The Silver Spurs, a student group, is tasked with the care of each Bevo, traveling with the animal to away games and bringing him to all of his public appearances (according to the university, Bevo is the most charitable mascot in the country— his appearances bring in enough money to fund scholarships and fund philanthropic endeavors). Folks who aren’t local to the Austin area can keep up with Bevo through his frequently updated Instagram account, @texasmascot.

Texas A&M Aggies mascot Reveille looks on from the sideline.

Icon Sportswire // Getty Images


– Instagram followers: 58.4K
– School: Texas A&M University

Tradition has it that Texas A&M got its first live mascot, a mixed-breed, black and white pup, in 1931 after a group of cadets accidentally hit the dog with their car and brought it back to campus to care for it. It wasn’t until Reveille III that the custom of adopting a full-blooded rough collie to fill the position began.

In accordance with tradition, the current Miss Rev (@missrevx on Instagram) is cared for by a sophomore cadet in Company E-2, who must bring the dog everywhere, from class to dates to game day appearances, for the entire year she is under their care. Interestingly, Reveille is the highest-ranking member of the Corps of Cadets—a general who wears five silver diamonds on her official gear. The deceased Miss Revs are buried north of Kyle Field, with their heads pointed toward the stadium so they “can always watch the Aggies outscore their opponent on the field.”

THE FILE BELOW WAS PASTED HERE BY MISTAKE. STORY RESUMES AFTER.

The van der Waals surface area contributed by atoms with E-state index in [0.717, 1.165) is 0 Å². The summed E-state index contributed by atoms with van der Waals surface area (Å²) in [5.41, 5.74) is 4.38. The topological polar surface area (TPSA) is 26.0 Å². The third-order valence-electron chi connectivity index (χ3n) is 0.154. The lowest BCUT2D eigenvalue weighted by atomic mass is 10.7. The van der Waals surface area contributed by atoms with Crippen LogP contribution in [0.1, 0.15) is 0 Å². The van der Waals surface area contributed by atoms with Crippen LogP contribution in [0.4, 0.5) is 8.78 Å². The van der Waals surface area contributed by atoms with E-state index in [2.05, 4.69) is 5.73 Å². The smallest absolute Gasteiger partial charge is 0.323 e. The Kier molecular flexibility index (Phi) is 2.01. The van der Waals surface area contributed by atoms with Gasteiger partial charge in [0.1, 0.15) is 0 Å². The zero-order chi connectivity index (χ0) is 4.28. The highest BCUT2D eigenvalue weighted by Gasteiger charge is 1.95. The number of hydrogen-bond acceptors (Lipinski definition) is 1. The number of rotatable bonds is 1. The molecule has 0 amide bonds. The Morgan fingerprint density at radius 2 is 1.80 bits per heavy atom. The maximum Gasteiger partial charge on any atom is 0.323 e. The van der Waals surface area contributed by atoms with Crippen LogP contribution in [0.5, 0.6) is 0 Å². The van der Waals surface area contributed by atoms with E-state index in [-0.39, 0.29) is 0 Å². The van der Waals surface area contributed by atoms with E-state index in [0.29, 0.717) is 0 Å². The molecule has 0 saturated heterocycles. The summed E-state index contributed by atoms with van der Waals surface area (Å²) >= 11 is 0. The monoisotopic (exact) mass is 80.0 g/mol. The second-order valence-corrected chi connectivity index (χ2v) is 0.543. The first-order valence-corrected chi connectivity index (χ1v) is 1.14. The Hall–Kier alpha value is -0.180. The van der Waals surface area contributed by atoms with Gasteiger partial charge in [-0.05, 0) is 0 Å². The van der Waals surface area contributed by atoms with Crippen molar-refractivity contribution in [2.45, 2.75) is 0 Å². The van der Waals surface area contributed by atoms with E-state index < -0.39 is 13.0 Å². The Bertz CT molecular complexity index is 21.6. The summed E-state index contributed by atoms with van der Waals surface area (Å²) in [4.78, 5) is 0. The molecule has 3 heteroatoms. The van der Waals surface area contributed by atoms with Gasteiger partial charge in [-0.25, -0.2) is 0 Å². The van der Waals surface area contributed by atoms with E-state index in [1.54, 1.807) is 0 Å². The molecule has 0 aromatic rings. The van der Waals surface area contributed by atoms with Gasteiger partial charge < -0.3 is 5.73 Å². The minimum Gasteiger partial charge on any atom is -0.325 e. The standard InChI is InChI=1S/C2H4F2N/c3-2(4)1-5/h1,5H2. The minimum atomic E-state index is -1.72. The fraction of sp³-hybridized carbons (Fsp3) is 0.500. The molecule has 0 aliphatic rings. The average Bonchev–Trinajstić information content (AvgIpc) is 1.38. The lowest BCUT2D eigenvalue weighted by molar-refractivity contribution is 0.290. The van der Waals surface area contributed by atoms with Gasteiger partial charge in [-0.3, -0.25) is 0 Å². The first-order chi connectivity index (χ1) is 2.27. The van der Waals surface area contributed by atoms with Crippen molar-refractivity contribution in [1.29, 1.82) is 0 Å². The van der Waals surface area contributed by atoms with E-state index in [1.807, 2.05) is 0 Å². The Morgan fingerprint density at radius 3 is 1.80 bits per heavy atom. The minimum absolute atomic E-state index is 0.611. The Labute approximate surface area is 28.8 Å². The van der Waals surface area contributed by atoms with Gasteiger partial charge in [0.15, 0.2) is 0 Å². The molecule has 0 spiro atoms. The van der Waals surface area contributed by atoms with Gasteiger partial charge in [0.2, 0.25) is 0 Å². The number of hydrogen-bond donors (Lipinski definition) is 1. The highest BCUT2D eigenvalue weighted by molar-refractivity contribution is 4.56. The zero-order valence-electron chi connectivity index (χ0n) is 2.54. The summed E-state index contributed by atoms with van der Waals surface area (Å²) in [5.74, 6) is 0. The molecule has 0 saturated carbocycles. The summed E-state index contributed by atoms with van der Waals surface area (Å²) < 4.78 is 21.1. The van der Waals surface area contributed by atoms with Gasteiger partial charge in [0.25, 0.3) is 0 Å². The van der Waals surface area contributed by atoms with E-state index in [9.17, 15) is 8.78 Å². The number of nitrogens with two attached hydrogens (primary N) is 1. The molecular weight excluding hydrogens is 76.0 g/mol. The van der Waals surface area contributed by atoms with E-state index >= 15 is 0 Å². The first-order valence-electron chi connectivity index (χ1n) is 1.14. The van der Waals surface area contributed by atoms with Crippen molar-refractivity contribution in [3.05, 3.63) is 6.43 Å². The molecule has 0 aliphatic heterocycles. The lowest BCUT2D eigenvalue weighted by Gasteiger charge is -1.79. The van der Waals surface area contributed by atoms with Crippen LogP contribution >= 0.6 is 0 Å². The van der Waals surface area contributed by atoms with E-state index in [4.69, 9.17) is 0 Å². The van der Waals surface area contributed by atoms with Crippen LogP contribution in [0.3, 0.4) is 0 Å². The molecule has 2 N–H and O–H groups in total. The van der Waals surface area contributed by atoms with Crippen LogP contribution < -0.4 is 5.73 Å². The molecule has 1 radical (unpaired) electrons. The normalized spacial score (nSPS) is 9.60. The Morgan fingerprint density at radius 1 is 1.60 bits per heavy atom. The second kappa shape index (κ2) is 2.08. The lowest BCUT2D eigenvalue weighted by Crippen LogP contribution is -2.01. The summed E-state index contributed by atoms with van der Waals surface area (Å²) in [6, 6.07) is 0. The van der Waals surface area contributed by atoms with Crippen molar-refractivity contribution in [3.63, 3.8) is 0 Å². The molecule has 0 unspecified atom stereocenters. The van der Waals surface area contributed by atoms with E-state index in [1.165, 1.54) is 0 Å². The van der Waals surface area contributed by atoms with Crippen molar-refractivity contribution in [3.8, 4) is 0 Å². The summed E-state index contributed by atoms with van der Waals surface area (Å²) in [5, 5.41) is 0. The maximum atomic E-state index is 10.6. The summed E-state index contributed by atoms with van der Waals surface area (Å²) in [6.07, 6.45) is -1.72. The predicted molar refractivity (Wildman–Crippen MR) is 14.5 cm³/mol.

Washington Huskies mascot Dubs II sits in a dog house.

Doug Pensinger // Getty Images


– Instagram followers: 35.9K
– School: University of Washington

For the first several decades, the University of Washington didn’t have an official mascot—or at least one that lasted longer than a year or two. Finally, in 1922, after several rounds of voting and community polling, the organization landed on the husky. That same year, the Sigma Alpha Epsilon fraternity adopted a small grey pup they named Frosty I, who became the school’s first live animal mascot.

The fraternity continued purchasing and caring for husky mascots until 1958, when the university took over, assigning the pups an official handler and covering the cost of their care. The current dog-in-residence, Dubs II, is the school’s 14th mascot. Born on Jan. 4, 2018, he took over after the retirement of Dubs I and continues the long-standing tradition of leading the football team out on the field at the beginning of every game. You can follow his off-day antics on Instagram, @dubs_uw.

Colorado State Rams mascot Cam the Ram performs during a game.

Icon Sportswire // Getty Images